My “Fifty Shades of Grey” Rant
I knew there would come a time when I’d face a real purchasing dilemma regarding Random House e-book pricing, but it has come sooner than I anticipated. Who could have imagined the day when a paperback book that normally sells for $9.98 in print would be priced at $47.85 in e-book format for libraries! (I should note that individual readers can purchase it from Amazon in Kindle format for $9.99 and from Barnes and Noble in Nook format for that same low price.) The fact that the paperback in question is Fifty Shades of Grey, the wildly popular erotic tale by E.L. James shouldn’t enter into my purchasing decision, but I’m afraid it does. This isn’t a question of censoring content, but rather the fact that it hasn’t gotten good literary reviews. I don’t hesitate for a moment in buying “bodice rippers” for my e-book readers since they are normally under $10.00 per book. These are popular and I don’t care if they are quality prose or just casual reading. But when I have to fork over almost $50.00 of library funds for a paperback in e-book format that has little chance of being a literary classic, I have to think twice. I’ve already purchased two licenses for this e-book, but now I’ve got 25 local holds and need to purchase several more. Our OverDrive consortium has 550 holds for 25 member libraries, so I know our patrons will have a very long wait if I don’t beef up our local numbers. The kicker is that this is the first book in a trilogy. Guess what will happen after everyone reads book #1 – yep, I’ll have a mountain of holds on the next two in the series. They also cost $47.85 per license! I can see my e-book budget taking a huge hit over the next few months.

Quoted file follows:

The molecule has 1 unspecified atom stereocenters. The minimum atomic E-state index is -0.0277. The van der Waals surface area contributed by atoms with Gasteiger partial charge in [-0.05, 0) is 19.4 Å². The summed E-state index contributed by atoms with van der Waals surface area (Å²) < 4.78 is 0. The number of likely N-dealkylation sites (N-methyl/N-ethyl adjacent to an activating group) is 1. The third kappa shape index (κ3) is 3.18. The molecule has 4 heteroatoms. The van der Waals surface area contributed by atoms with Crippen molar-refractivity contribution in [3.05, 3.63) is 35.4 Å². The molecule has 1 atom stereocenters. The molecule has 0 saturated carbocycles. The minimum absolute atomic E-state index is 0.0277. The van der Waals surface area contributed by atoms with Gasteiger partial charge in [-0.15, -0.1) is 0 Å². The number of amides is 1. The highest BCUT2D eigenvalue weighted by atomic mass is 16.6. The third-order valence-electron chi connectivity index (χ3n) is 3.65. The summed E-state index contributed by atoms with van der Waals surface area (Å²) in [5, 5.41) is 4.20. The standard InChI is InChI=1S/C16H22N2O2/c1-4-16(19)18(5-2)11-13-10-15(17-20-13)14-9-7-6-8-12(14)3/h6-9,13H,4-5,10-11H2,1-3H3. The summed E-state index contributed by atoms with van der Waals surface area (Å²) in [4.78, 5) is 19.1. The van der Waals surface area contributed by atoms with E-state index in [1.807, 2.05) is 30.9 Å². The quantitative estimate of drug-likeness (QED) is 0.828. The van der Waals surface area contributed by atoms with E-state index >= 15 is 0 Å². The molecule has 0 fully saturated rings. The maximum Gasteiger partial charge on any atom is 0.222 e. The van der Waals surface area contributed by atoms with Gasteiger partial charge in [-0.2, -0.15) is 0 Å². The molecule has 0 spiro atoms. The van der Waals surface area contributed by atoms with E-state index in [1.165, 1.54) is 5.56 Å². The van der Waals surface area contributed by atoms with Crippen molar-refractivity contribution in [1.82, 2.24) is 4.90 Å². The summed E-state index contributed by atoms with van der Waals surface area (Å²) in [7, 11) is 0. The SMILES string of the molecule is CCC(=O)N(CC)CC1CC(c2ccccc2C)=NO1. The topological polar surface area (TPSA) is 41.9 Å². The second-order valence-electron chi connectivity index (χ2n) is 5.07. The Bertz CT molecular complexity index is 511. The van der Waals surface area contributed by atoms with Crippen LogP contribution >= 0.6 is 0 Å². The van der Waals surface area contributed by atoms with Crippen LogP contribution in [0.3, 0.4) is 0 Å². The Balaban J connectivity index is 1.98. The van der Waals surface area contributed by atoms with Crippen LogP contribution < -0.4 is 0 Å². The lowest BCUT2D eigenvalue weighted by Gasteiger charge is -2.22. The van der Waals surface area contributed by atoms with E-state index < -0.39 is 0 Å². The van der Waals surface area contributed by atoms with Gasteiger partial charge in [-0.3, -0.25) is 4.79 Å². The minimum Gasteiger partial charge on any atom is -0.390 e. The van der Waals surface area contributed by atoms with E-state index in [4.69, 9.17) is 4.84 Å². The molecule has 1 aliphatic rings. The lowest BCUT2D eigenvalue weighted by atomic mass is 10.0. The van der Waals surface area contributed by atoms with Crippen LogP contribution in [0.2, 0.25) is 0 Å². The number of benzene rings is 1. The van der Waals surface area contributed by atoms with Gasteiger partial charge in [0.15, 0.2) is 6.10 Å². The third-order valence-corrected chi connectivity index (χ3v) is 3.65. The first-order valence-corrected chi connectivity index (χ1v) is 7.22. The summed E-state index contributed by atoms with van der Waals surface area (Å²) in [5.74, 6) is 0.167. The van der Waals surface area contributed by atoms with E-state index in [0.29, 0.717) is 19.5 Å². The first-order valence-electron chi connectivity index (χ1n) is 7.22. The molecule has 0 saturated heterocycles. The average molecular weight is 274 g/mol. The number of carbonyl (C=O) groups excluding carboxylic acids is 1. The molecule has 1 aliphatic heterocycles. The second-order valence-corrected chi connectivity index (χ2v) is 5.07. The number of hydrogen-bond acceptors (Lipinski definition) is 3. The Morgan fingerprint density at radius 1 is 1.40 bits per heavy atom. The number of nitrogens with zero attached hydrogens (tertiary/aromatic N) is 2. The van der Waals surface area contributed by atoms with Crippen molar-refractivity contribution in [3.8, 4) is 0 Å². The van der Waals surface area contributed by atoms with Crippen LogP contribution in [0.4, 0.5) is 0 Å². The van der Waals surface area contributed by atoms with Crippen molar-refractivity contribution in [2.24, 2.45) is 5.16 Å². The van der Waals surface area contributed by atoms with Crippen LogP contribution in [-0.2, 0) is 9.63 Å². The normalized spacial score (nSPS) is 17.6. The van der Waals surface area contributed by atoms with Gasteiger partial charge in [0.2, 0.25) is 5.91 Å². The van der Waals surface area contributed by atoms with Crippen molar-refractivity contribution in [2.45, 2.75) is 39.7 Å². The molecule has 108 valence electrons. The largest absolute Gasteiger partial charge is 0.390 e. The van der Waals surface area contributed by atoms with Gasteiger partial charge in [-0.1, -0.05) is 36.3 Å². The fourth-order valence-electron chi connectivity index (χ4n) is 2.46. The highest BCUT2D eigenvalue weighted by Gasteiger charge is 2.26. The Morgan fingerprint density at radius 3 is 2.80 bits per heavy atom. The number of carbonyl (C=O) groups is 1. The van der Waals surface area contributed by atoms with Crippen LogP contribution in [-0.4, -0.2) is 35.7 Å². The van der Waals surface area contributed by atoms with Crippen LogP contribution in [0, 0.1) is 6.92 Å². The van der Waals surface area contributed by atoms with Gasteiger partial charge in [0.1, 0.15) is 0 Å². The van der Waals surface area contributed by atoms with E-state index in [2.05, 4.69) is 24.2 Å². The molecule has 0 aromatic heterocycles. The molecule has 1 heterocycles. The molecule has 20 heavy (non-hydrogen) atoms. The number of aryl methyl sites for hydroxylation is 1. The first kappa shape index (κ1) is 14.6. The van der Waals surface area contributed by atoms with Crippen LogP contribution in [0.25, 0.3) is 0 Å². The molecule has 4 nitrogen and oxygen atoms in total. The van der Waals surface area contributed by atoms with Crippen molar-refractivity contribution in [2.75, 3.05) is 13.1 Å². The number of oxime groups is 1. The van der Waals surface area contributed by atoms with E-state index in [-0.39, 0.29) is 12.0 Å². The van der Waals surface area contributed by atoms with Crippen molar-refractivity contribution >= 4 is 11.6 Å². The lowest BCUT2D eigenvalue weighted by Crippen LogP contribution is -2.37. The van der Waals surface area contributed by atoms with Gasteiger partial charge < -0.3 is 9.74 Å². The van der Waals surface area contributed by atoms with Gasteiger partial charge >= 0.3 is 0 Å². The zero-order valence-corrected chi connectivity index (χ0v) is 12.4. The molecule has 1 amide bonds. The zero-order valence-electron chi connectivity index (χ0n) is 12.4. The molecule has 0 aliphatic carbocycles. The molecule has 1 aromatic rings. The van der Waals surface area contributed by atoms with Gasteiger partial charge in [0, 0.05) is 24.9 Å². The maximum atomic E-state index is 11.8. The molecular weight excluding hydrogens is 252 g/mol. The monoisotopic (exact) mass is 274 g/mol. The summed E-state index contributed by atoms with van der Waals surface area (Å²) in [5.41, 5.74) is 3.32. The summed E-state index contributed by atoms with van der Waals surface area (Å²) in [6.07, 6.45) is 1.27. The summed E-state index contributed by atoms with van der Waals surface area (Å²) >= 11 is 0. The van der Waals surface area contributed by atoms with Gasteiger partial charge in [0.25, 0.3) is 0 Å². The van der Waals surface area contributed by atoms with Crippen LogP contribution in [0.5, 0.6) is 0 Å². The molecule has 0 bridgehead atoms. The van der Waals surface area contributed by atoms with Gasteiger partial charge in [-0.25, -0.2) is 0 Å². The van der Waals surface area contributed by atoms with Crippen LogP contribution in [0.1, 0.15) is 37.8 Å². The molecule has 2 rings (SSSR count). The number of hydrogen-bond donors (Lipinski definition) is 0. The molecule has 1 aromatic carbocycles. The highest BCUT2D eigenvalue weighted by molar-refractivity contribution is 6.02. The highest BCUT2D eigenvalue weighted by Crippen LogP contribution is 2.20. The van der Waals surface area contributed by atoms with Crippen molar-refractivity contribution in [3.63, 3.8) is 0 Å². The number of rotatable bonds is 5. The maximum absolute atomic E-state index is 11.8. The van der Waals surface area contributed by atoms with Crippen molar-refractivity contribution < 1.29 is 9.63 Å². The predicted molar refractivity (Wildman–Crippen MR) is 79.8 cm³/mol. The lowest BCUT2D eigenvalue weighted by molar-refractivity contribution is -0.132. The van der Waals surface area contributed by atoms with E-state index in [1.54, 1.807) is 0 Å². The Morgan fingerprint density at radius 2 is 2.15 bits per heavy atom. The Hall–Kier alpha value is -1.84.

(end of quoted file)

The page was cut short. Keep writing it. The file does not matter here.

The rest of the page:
In the end, I suspect that I will give in and pay what I consider an outrageous amount for two more licenses on the first book and then multiple copies for the next ones, but forgive me if I just have to give voice to my inner fury at the helplessness of libraries to get a decent pricing model from our publishers.